It’s quite obvious that traditional retail, at least in terms of the brick and mortar, is dying. Credit Suisse is projecting over 8k stores will close in 2017, projecting from Q1 numbers.
I went to the mall a couple days ago. That was the first time in (I can’t remember). I went to the Apple store because I had to ask the Geniuses a question.
I don’t like the mall experience. But more so, I feel like mall prices are grossly inflated. I’d say that 95% of my shopping is split between Amazon, Costco, and other local grocery stores. Factor out food and Amazon probably gets ~70-80% of my non-essential purchases. I believe that Jeff Bezos will overtake Bill Gates as the world’s richest person at some point.
Many things are still nicer to touch and feel before purchasing. Even so, how many folks go to a store because to check out a product, only to make the purchase on Amazon? A retailer is paying to be the showroom for Amazon!
A couple big advantages that retailers (brick and mortar) have with their physical presence is the last minute or immediate need, as well as the return/exchange process. Certain categories have higher returns/exchanges, like clothing, for example.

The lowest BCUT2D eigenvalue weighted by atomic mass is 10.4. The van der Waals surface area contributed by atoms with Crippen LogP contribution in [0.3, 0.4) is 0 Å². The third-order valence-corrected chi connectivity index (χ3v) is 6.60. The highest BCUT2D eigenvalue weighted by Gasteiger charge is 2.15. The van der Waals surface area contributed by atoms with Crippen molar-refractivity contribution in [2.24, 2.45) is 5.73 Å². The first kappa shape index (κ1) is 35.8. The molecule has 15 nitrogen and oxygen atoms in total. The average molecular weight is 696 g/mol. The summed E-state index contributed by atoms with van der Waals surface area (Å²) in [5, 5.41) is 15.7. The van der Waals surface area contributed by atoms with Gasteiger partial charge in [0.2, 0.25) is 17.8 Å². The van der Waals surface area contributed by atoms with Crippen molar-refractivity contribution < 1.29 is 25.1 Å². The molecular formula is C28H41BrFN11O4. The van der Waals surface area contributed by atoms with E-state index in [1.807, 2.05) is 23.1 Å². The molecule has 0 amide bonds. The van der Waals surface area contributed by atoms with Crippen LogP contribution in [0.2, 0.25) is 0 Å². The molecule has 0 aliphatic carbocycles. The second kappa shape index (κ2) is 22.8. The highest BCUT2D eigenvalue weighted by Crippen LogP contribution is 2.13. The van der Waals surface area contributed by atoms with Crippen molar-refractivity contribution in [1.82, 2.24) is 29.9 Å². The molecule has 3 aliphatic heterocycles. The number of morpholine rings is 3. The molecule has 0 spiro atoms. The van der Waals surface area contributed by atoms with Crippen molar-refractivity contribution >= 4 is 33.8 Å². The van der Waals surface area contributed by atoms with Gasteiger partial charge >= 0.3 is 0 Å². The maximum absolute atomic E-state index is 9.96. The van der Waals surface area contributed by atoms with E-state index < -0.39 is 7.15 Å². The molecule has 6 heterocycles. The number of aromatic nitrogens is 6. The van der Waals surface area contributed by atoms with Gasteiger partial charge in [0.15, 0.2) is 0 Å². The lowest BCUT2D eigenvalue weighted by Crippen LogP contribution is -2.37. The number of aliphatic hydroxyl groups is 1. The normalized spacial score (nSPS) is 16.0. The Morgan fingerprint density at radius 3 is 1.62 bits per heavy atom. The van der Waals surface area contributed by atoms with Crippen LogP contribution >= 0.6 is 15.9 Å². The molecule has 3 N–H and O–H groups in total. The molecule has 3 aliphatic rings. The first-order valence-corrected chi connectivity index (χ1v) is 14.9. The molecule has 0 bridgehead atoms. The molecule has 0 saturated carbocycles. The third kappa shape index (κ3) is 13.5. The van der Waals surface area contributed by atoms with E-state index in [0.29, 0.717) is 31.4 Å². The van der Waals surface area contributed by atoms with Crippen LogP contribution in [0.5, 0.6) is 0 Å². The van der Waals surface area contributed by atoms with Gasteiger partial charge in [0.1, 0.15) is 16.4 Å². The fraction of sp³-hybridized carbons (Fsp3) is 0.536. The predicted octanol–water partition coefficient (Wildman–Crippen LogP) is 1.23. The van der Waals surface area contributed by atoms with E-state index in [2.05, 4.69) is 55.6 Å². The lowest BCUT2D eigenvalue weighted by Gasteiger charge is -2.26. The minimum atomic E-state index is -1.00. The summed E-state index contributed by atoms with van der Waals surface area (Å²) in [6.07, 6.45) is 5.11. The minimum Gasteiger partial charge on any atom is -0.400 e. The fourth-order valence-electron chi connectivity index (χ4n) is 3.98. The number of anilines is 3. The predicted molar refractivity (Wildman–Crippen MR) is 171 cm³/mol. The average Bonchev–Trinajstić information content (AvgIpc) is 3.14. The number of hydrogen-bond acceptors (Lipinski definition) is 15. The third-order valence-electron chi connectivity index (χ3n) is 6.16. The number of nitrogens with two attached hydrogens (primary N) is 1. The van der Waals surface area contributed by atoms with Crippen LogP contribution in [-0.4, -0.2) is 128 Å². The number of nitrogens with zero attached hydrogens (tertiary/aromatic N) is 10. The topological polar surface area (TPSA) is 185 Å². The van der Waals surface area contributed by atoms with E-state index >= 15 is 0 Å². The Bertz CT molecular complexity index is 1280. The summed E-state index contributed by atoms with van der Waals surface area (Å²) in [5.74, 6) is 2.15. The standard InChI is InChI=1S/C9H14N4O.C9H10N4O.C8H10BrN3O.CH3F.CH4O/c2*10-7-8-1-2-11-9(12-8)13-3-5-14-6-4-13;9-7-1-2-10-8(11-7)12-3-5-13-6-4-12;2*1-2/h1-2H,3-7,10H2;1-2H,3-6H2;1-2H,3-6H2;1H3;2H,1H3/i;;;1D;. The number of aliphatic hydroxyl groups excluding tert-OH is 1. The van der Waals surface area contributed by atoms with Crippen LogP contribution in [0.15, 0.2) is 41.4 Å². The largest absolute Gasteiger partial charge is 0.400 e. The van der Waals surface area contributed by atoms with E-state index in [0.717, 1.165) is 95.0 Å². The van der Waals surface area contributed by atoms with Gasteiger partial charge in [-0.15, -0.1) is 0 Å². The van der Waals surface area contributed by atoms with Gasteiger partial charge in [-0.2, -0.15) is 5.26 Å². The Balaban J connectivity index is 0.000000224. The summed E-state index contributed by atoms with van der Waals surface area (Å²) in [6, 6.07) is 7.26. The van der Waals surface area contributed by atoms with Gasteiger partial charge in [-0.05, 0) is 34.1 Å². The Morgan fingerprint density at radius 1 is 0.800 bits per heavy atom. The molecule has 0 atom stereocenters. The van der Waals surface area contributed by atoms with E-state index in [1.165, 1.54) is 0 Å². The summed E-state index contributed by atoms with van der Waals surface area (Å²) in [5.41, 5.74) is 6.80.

Returning items via an e-commerce purchase is a terrible experience, even if shipping is free. It’s awful. If there is any decent chance for return (doesn’t fit as expected), I am likely not to buy it online.
BUSINESS IDEA: Partner with brands and e-commerce vendors and create a brick and mortar presence to handle returns. This essentially makes it a logistics arbitrage company. It would increase my confidence in purchasing certain things online; that’s good for the brands/vendors. It makes returns cheaper for consumer (not many e-commerce sites pay for return shipping).
At the end of the day, retail isn’t dying, People will always buy things. But brick and mortar needs to evolve. This article, The Death of Retail is Greatly Exaggerated, is right.